Here’s what I learned in my first Ironman since 2011…
- Ironman is HARD – Not to state the obvious, but wow it’s a long day. I pooped out about 8.5 hours into my 10.5ish hour race. Those last 2 hours were not so much fun. The corollary to this one is that 112 miles is a LONG way to bike “in race mode.” I knew my day wasn’t going to unfold the way I had hoped when my power fell off a cliff in the last third of my ride. At that stage, I resorted to just 2 things – try to stay down out of the wind, and just keep pedaling. It’s amazing how many people you see on fancy tri bikes sitting up on their bull-horns in a 10 mph headwind.
- You don’t need to do long straight sets to improve your swimming – I am not a stellar swimmer and my previous best wetsuit swim in an Ironman was 1:14, which was 5 years ago. I was still not swimming very well up through the 2013 and 2014 seasons with half-IM swims in the 35-38 minute range. I swam 1:02 in Louisville, which far exceeded what I had hoped for. This improvement all has come within the last 10 months while working with Coach David. It is ALL about short, hard sets – 25s, 50s, 100s – with ~20-30 seconds rest depending on what we were doing. As a triathlete training the swim, there just isn’t enough time to get in the kind of volume that would significantly influence the cardiovascular system, so the focus is always on consistency, frequency, and “perfect” strokes at race pace to train the neuromuscular system. In other words, what you want is “technique under load.” I swam between 8K and 11-12K yards per week and never swam more than 3000 yards in any session. My longest set of intervals was about 4×500 with some pace changes. Bottom line is that it’s about consistency (I spent the winter and early spring doing 5 swims/week) and working to be mindful of every single stroke and making your stroke more efficient. This swim was by far the most pleasant IM swim, and while my bike/run combo (which is normally my strength) wasn’t great, the swim set me up for what could have been a great day.
- Small changes on your bike setup do help – Last time I did Louisville in 2009, I rode a 5:45 with an average power of 175 watts. This year, I rode 5:22 with an average power of 190 watts. While this was lower than my target power for the ride (that’s another topic), I gained 23 minutes with only 15 watts more and that included dropping my chain and getting stuck behind a few groups of slower athletes with cars trying to get around. I only made 3 changes to my bike setup:
- Torhans AeroZ up front
- Torhans VR frame bottle
- Catalyst wheel cover in back
The total investment was around $350. I had trained well to ride at 200-210 watts and with those 3 simple changes, I believe 200 watts would have set me up nicely, giving me a chance to hit my goals.
- Process over outcome – After not having done an Ironman in 4 years, I actually didn’t have a lot of expectations in terms of times. I just wanted to get as fit as possible and try to be pleasantly surprised. That all changed when I did a Half IM 4 weeks out. It was a small race and I finished 2nd overall with 1st less than 2 minutes ahead of me. The guy who finished 1st ahead of me had won the M40-44 AG by 20 minutes at Ironman Fortaleza last November and was getting ready to race in Kona. I out biked him and out ran him, which got my mind racing in terms of expectations and times. It made me believe I belong near the top of the AG, which is important. However, I worked to keep these expectations under control. I harp at my athletes all the time about process over outcome and needed to own up to this myself more leading into this race. My goals of ~200-210 watts and 7:40-7:50 pace would have resulted in a breakthrough race and I should have just focused more on those keeping my attention inwards and on my own execution rather than how I compared to other guys. Easier said than done.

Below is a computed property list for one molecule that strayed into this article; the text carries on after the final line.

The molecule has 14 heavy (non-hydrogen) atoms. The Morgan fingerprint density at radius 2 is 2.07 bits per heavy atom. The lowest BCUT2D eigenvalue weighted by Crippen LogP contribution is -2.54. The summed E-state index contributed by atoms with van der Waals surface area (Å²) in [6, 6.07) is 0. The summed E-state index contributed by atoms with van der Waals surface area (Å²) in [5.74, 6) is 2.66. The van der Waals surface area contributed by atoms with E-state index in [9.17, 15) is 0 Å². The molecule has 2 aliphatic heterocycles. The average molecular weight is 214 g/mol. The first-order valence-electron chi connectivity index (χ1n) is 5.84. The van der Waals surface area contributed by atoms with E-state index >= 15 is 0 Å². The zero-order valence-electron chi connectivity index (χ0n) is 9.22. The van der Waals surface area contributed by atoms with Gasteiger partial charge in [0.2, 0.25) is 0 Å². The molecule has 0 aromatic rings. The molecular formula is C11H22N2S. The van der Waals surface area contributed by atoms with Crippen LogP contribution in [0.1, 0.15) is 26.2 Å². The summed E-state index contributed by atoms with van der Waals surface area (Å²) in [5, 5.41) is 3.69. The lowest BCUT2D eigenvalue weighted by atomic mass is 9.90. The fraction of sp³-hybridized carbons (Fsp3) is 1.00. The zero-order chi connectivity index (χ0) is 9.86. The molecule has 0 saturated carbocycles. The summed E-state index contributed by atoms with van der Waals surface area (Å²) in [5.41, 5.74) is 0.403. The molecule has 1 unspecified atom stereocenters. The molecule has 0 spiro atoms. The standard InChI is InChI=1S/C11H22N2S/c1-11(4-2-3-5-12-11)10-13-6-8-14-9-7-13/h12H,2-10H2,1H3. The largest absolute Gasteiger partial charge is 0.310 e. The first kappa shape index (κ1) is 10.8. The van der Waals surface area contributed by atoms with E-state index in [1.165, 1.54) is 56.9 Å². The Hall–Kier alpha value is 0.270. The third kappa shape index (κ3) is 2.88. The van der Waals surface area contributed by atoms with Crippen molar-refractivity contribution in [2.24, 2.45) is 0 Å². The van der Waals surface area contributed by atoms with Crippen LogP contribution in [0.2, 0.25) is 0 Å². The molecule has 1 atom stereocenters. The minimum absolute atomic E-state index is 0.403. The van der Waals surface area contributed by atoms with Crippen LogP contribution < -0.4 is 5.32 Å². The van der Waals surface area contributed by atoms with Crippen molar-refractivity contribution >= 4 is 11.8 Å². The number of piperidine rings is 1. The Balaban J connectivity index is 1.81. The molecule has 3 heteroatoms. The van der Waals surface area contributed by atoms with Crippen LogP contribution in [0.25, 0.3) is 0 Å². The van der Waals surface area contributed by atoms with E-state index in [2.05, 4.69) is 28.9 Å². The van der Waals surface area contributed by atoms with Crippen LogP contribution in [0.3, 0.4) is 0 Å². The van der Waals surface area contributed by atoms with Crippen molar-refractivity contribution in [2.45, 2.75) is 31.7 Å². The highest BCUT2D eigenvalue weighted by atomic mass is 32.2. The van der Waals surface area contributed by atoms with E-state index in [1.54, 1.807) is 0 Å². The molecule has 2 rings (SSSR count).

- Success in IM is mental – When you’ve been racing for most of the day, eventually the “Central Governor” in your mind takes over and begins trying to slow you down dramatically. Turning your brain off or finding a way to manage the mind is absolutely essential. Emotions are amplified – the highs are high, but the lows are VERY low. I walked 2+ miles during the run and in that time was having my own little pity party. I was having thoughts like “I am never doing this again” and “well, there goes that race.” Had I just done a better job managing the low point, I might have come around. I did eventually do some more running, but I had already given up on the race.
- Never take a finish for granted – In spite of my disappointment in what I perceived to be another failed run, I just kept moving. Nothing was preventing me from at least finishing. I didn’t have flats on the bike. I didn’t have (many) nutritional issues. I learned a lot from the process and just needed to keep moving toward the finish. Just getting through the day is an accomplishment and it’s important to not take that for granted.
- I gain a lot of enjoyment and satisfaction from coaching – Even after I felt like my race was not going to live up to my high hopes, I still got a lot of joy from seeing the athletes I coach have success. A Kona Qualification, 9th AG, and a couple of solid finishes after prior DNFs certainly made for a great day!
Now it’s time for a little rest and relaxation before training again for the 2016 season… onward and upward!Share